A proposal to ban Chinese officials from using iPhones after Apple admitted their operating system (iOS) has "back doors" has gained public support, although others admit they would not stop using the smartphones.
Fang Xingdong, a senior research fellow with the Zhejiang University of Media and Communications in Zhejiang Province, said Monday that staff working in government and military bodies and with key infrastructure should be prohibited from iPhone use.
His proposal comes after Apple admitted that personal data, including contact lists, photos and text messages could be retrieved through proprietary technology, which they said was to allow diagnostic services through trusted computers, Reuters reported Friday.
"Public service personnel can use domestically manufactured phones since most use the Android system. It is relatively more open and has a larger amount of source code [than iOS], which can be used for security upgrades," Fang said. He also urged China to push forward its research and development of an independent and controllable China-produced smartphone operating system.
Fang's comments attracted a lot of attention online. According to several surveys conducted by Sina Weibo on Monday, more than 67 percent of over 4,200 respondents agreed with Fang and 61.6 percent supported the proposal because of the security loopholes.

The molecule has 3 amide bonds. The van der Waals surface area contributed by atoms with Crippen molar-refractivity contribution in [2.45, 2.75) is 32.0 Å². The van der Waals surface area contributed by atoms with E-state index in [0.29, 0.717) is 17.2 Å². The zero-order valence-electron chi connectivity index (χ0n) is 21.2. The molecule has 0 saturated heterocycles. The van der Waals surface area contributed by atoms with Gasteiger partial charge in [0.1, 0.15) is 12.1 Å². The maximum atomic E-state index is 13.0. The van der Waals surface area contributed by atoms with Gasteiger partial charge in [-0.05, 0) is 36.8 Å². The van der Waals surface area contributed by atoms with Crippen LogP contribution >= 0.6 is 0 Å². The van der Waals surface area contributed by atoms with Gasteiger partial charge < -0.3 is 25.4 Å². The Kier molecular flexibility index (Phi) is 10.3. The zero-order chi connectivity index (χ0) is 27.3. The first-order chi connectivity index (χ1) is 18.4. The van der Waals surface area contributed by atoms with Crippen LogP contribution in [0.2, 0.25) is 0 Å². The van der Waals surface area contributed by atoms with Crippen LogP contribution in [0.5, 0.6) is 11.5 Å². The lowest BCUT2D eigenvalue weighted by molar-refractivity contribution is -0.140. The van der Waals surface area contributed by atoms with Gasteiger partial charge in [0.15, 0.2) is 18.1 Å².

"I agree with the proposal. The ban should be especially for staff working in confidential departments," wrote a Chinese diplomat on her verified Sina Weibo account.
However, in another Sina poll, only around 30 percent of more than 1,000 respondents said they would give up their own iPhone, and 58.2 percent believe their iPhone to be secure, since it does not contain confidential information.
Qin An, director of the Strategy Research Institute for China's Cyber Space, told the Global Times that Apple and the US government should both reflect on their security situations in the wake of the Apple revelations and the US government's use of Prism.
"China needs to upgrade its own Internet security capacity," Qin said, "Risk management and control requires cooperation at an international level. It is in the global interest to protect cyber security."
Research fellow Jonathan Zdziarski showed how Apple can access a surprising amount of data for diagnostic services, Reuters reported.
Users are not notified that the services are running and cannot disable them, Zdziarski said. There is no way for iPhone users to know what computers have previously been granted trusted status via the backup process or to block future connections, he noted.
Apple denied that it designed the back door to aid security or law enforcement services, saying it was to "troubleshoot technical issues."